Methods & data: Concerning NORM contamination, data will be drawn from the ongoing TERRITORIES project and expanded upon with additional empirical evidence. Concerning nuclear emergencies a similar methodological approach is applied within the CONFIDENCE, BSS public information & transparency project. Connections with the ENGAGE project will also be explored. Concerning the decommissioning of Nuclear Power Plants data will be drawn from the ENGIE project and BAROMETER (possibility of inclusion of the topic in the SHARE project is investigated).

The analysis of literature on risk communication strategies will be conducted in a systematic manner. Depending on the heterogeneity of methodological designs, either meta-analysis or meta-synthesis will be conducted. This analysis will serve as basis for the experimental designs set up to develop communication models that allow for contextualisation to the three case studies considered in this PhD project. Contextualisation will be included in the experimental design in two ways. Firstly, the radiological risk context will determine the frame of the design, the participants and the methodological approach. Secondly, contextualisation will account for the inclusion of societal characteristics. For this purpose, the project will draw on theories and practices such as the trust, confidence and credibility framework and instrumental designs for risk communication (Renn, 2008).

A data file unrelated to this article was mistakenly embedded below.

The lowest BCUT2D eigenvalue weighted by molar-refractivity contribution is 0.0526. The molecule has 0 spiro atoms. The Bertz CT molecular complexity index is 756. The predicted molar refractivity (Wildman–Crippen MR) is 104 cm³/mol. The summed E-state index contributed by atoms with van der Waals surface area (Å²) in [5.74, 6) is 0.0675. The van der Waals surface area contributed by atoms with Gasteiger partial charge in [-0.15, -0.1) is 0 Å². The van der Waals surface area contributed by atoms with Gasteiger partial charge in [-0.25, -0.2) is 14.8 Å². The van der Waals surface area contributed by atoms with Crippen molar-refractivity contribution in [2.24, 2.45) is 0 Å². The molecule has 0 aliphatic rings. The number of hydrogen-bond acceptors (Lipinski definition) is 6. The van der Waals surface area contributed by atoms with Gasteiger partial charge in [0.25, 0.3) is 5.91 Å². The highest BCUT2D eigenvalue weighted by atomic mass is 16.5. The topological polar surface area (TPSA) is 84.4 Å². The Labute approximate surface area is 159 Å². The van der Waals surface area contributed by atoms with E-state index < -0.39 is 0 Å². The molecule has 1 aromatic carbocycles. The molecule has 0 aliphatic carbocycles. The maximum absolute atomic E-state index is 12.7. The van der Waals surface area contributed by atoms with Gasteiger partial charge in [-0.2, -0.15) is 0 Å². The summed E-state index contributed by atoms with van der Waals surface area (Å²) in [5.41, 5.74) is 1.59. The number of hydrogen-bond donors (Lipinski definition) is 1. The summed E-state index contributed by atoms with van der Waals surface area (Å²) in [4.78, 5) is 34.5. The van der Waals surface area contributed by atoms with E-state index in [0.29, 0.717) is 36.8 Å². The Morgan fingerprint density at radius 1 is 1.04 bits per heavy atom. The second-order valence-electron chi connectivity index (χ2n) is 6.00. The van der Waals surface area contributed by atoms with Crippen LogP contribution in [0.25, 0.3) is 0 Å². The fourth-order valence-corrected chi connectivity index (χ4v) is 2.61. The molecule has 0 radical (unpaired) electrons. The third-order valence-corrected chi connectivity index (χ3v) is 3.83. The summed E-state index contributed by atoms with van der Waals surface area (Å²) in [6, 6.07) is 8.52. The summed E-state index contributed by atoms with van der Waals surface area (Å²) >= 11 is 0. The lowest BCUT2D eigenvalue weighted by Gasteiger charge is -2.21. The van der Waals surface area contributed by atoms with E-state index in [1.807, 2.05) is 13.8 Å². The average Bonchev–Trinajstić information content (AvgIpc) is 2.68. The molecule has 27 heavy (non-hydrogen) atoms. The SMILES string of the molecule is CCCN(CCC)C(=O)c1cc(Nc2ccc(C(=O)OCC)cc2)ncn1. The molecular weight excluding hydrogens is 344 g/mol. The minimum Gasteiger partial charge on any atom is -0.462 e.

The experimental design will be conducted with lay publics and selected stakeholders, addressing both the concerns experienced by a community (or individual), and the uncertainties arising from the way recommendations and information are taken up by lay publics (French et al, 2017). Therefore, stakeholders will include institutional stakeholders (e.g. authorities, experts and first responders) and concerned populations. For emergency and NORM contamination, the concerned population includes communities living in (potentially) affected areas. Concerning the decommissioning of Nuclear Power Plants, the concerned population consists of people living within a 20km radius from Belgian Nuclear Power Plants.

The PhD research will add to risk communication literature and help formulate practical guidelines for risk communication in the three case studies considered.